“For GM Ventures, we’re really looking for the companies that have an idea that has been proven enough that we can verify their claims,” Helfrich says. “It doesn’t have to be a fully developed product, but it has to be something that we can bring into our organisation and test the hypothesis, test the product if it’s a hard tech item, and see if what they’re claiming is really making sense.
“The key thing for us, though, is that we intend to be these startups’ first and best automotive customer. And that means we’re going to bring our capabilities, our background IP, our know-how and our product to bear on what they want to have done.”
Startups can also get access to GM’s industrial technology knowledge base, with an expert in more or less every subject across GM Ventures and its R&D division. At the same time, however, Helfrich and his team are careful to protect the startups from some of the processes of the parent company.
“Corporate development has lawyers and every large organisation has business processes which protect the large entity,” Helfrich says. “If you bring all those business processes to be solely focused on a startup, the result is inevitably destruction, either destruction of the value or closure of the relationship.
“One of the key things GM Ventures and R&D do is insulate the startup from some of the business processes which are protecting the large enterprise. This is the absolute most critical thing that we do, and that enables this relationship to grow and to develop without the constraints of the large enterprise business processes.”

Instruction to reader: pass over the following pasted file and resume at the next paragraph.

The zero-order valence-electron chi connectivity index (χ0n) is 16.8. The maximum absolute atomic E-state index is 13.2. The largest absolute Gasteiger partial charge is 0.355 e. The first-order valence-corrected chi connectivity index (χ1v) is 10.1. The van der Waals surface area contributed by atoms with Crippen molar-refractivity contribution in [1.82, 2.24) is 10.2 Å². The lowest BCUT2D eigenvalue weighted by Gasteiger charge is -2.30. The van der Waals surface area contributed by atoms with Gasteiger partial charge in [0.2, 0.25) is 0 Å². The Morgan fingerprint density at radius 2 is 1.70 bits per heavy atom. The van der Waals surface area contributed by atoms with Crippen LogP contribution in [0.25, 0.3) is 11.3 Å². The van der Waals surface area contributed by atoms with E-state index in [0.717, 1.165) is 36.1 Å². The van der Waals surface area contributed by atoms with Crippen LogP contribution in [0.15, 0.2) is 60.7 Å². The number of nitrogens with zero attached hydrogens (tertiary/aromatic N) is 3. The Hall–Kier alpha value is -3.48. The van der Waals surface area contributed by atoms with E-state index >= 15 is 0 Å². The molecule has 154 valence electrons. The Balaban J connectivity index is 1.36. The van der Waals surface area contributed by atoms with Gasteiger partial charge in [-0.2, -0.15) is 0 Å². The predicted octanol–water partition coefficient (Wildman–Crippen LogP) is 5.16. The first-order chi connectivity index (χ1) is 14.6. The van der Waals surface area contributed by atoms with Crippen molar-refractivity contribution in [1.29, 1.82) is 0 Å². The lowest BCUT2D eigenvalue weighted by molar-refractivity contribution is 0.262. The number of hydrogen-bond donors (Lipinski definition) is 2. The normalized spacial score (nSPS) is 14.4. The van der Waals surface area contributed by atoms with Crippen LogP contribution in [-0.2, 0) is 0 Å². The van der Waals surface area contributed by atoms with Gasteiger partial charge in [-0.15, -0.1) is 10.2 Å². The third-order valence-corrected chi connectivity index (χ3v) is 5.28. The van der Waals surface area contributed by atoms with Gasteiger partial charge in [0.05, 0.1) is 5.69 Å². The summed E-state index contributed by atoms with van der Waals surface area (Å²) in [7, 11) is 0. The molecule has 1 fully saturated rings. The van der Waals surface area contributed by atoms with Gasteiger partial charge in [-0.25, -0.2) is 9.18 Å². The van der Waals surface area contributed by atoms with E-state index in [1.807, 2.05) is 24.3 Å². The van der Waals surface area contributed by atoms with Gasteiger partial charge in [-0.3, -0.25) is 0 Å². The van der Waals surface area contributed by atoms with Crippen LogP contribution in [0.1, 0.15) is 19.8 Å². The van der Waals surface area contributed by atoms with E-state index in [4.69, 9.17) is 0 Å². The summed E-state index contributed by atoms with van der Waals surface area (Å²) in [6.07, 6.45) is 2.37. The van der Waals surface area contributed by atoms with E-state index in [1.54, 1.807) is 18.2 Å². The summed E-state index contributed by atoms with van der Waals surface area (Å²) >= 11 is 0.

GM does not invest in companies with the intention of an actual acquisition, Helfrich says, but it aims to get in early and its status as that big first customer gives it a degree of sway. Getting that level of business at, say, series A stage, can make a big difference for a startup.
“We will ask for a certain amount of exclusivity, or maybe some of our design cues need to get in, and we will help make that happen,” he says. “But in the end, it’s typically to our benefit for the technologies to be massively deployed across not only the whole automotive industry but in other sectors as well. You talk to a founder, and they start realising you’re serious about using it within the enterprise right now.”
There are plenty of examples of these partnerships across the portfolio. Tula Tech’s dynamic fuel management technology has been inserted into more than 2 million GM vehicles, Clarity is protecting its manufacturing centres from cyber attacks, UVeye’s digital inspection system is used in the company’s dealerships and RapidDeploy’s emergency response platform is integrated with GM’s OnStar in-car electronics systems.
“My goal is to accelerate and amplify everything that we’re doing here,” Helfrich says. “This is the best job in the company, and I’m really in awe of the value that we’re delivering.”
All images courtesy of General Motors